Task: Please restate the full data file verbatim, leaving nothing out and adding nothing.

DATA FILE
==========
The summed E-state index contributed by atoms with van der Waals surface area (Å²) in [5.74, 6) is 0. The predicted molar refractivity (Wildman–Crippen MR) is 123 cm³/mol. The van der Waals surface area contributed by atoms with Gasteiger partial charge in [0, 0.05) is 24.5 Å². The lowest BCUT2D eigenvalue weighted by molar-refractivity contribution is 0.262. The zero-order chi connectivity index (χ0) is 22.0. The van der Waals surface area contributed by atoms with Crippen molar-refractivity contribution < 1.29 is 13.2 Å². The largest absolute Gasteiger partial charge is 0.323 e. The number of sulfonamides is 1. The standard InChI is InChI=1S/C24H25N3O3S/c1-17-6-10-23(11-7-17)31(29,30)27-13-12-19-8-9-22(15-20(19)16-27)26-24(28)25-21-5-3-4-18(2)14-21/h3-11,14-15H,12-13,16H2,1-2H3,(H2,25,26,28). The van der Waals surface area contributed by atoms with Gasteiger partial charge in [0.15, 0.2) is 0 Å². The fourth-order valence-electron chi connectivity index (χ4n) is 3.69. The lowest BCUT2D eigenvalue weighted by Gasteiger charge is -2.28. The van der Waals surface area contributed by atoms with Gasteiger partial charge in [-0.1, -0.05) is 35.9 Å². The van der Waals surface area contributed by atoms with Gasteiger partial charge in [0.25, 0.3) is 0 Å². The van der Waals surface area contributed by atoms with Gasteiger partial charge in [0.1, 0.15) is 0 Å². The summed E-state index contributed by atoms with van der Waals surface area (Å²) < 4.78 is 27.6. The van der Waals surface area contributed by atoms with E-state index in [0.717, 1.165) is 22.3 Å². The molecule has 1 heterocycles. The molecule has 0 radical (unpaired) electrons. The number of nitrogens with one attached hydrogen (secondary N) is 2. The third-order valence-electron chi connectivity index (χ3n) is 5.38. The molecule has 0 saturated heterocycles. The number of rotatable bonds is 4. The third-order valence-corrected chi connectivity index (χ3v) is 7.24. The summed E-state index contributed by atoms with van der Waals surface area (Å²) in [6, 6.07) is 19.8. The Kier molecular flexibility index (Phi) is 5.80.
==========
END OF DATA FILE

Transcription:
The summed E-state index contributed by atoms with van der Waals surface area (Å²) in [5.74, 6) is 0. The predicted molar refractivity (Wildman–Crippen MR) is 123 cm³/mol. The van der Waals surface area contributed by atoms with Gasteiger partial charge in [0, 0.05) is 24.5 Å². The lowest BCUT2D eigenvalue weighted by molar-refractivity contribution is 0.262. The zero-order chi connectivity index (χ0) is 22.0. The van der Waals surface area contributed by atoms with Crippen molar-refractivity contribution < 1.29 is 13.2 Å². The largest absolute Gasteiger partial charge is 0.323 e. The number of sulfonamides is 1. The standard InChI is InChI=1S/C24H25N3O3S/c1-17-6-10-23(11-7-17)31(29,30)27-13-12-19-8-9-22(15-20(19)16-27)26-24(28)25-21-5-3-4-18(2)14-21/h3-11,14-15H,12-13,16H2,1-2H3,(H2,25,26,28). The van der Waals surface area contributed by atoms with Gasteiger partial charge in [0.15, 0.2) is 0 Å². The fourth-order valence-electron chi connectivity index (χ4n) is 3.69. The lowest BCUT2D eigenvalue weighted by Gasteiger charge is -2.28. The van der Waals surface area contributed by atoms with Gasteiger partial charge in [-0.1, -0.05) is 35.9 Å². The van der Waals surface area contributed by atoms with Gasteiger partial charge in [0.25, 0.3) is 0 Å². The van der Waals surface area contributed by atoms with Gasteiger partial charge in [0.1, 0.15) is 0 Å². The summed E-state index contributed by atoms with van der Waals surface area (Å²) < 4.78 is 27.6. The van der Waals surface area contributed by atoms with E-state index in [0.717, 1.165) is 22.3 Å². The molecule has 1 heterocycles. The molecule has 0 radical (unpaired) electrons. The number of nitrogens with one attached hydrogen (secondary N) is 2. The third-order valence-electron chi connectivity index (χ3n) is 5.38. The molecule has 0 saturated heterocycles. The number of rotatable bonds is 4. The third-order valence-corrected chi connectivity index (χ3v) is 7.24. The summed E-state index contributed by atoms with van der Waals surface area (Å²) in [6, 6.07) is 19.8. The Kier molecular flexibility index (Phi) is 5.80.